A government building is pictured during a battle with Islamic State militants in Mosul, Iraq, March 7, 2017. REUTERS/Thaier Al-Sudani
MOSUL, Iraq (Reuters) – Fly-blown corpses of Islamic State militants (IS) littered the streets of a district in Mosul on Tuesday as U.S.-backed Iraqi forces chipped away at the last remaining handful of districts under the jihadists’ control.
Seven months into the campaign to recapture Iraq’s second largest city, government forces say it is now in its final phase after opening a new front in the northwest of Mosul last week and gaining ground in several districts there.
Trapped in a shrinking area with no way out, the ultra hardline Sunni militants are hitting back with a barrage of suicide car bombs and snipers hidden among hundreds of thousands of civilians they are effectively holding hostage.
A Reuters reporter in the Harmat district, which has been partially retaken by the Interior Ministry’s elite Emergency Response Division, said there was heavy fighting there on Tuesday.
Jets flying overhead conducted air strikes and helicopters strafed IS positions while several car bombs exploded in the distance. Heavy sniper and mortar fire could be heard.
A spokesman for the Emergency Response Division said 250 Islamic State members had been killed in Harmat over the past 5 days.
Hundreds of families streamed out of Harmat, 17 Tammuz and other front-line districts, joining an exodus of 435,000 people who have been displaced from the western half of Mosul since Iraqi forces began attacking it in February, according to U.N. figures.
Traveling in the back of a van carrying civilians to safety, 44-year-old Abu Ahmed said the militants had forced 48 people into the basement of his home in the Musherfa district before opening fire from it. The aim was to goad Iraqi forces into striking the house and thereby turn civilians against them.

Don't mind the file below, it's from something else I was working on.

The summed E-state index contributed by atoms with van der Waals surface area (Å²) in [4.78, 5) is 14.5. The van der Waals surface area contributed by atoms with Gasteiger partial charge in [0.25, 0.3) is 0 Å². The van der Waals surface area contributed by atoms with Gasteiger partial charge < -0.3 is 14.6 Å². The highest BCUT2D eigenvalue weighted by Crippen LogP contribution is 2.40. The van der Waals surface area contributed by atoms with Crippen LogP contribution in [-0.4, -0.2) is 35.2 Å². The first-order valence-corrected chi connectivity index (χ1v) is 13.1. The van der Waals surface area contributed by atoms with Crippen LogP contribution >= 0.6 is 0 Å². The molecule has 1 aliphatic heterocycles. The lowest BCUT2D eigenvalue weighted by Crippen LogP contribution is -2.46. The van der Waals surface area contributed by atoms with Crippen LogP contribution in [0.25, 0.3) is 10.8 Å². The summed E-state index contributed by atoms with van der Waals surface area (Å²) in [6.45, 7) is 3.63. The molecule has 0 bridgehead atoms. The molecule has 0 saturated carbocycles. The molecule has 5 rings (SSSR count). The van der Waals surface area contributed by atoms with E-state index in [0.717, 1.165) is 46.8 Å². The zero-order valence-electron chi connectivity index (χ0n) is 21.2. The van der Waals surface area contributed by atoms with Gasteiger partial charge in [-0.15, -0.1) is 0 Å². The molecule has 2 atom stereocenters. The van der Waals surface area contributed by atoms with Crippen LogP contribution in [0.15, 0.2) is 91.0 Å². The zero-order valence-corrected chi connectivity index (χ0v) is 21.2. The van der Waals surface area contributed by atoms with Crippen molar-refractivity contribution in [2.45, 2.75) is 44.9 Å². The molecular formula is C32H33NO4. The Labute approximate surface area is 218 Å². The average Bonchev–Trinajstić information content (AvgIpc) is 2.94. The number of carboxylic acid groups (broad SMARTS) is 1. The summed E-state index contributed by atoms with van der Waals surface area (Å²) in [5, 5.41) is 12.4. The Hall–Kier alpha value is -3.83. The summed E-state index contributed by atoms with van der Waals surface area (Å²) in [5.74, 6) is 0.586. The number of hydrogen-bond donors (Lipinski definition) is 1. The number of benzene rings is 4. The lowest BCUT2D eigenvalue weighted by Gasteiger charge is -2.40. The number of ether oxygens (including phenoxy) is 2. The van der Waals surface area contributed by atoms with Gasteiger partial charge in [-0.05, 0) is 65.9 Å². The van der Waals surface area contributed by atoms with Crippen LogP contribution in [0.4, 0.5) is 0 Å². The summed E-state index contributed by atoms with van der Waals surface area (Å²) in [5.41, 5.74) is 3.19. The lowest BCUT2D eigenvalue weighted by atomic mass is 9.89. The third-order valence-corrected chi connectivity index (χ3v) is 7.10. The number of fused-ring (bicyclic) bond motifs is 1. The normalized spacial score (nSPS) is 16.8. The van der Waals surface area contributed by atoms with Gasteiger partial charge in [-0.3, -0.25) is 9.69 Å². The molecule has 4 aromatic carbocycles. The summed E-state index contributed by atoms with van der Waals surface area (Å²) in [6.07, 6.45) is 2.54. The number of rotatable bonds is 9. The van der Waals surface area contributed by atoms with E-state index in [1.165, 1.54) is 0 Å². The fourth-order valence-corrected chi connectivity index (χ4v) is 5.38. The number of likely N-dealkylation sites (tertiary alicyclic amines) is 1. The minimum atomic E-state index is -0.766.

“They tried to scare us into helping them, they said the army would rape our women. But we didn’t believe them.”
With no escape route, a growing number of militants are trying to leave the city by camouflaging themselves among fleeing civilians, Brigadier General Mahdi Abbas Abdallah of the Rapid Response Division said on Tuesday.
“We are conducting checks on all the fleeing families.”
Conditions in the handful of districts still under militant control are increasingly desperate as food runs out and civilians are killed under bombardment.
A resident of the 17 Tammuz district said at least 10 people including his neighbor’s son had died as a result of air strikes and mortar fire since Monday: “The rockets are falling like rain over our heads,” he told Reuters by phone.
Militants were burning civilian vehicles to produce a smokescreen against aerial surveillance and had taken up position on the roofs of tall buildings wearing suicide belts, he said. “The fear and confusion is visible on their faces.”
The elite Counter Terrorism Service (CTS) retook an industrial area on Tuesday, Lieutenant General Abdul Ameer Rasheed Yarallah, who commands the campaign, said in a statement.
A woman in the adjacent Islah al-Ziraai neighborhood, which remains under Islamic State control, said she could now see the Iraqi flag in the distance.
“We will die of hunger if they don’t reach us within a week,” said the woman, who has resorted to eating weeds. “Despite the violent bombardment, we are happy that the Iraqi forces are approaching us.”
Islamic State seized Mosul in a shock offensive across northern and western Iraq in 2014 but have lost much of their gains to resurgent government forces over the past year. Still, even defeat in Mosul would still leave IS in control of swathes of Syria and Iraqi territory near the Syrian border.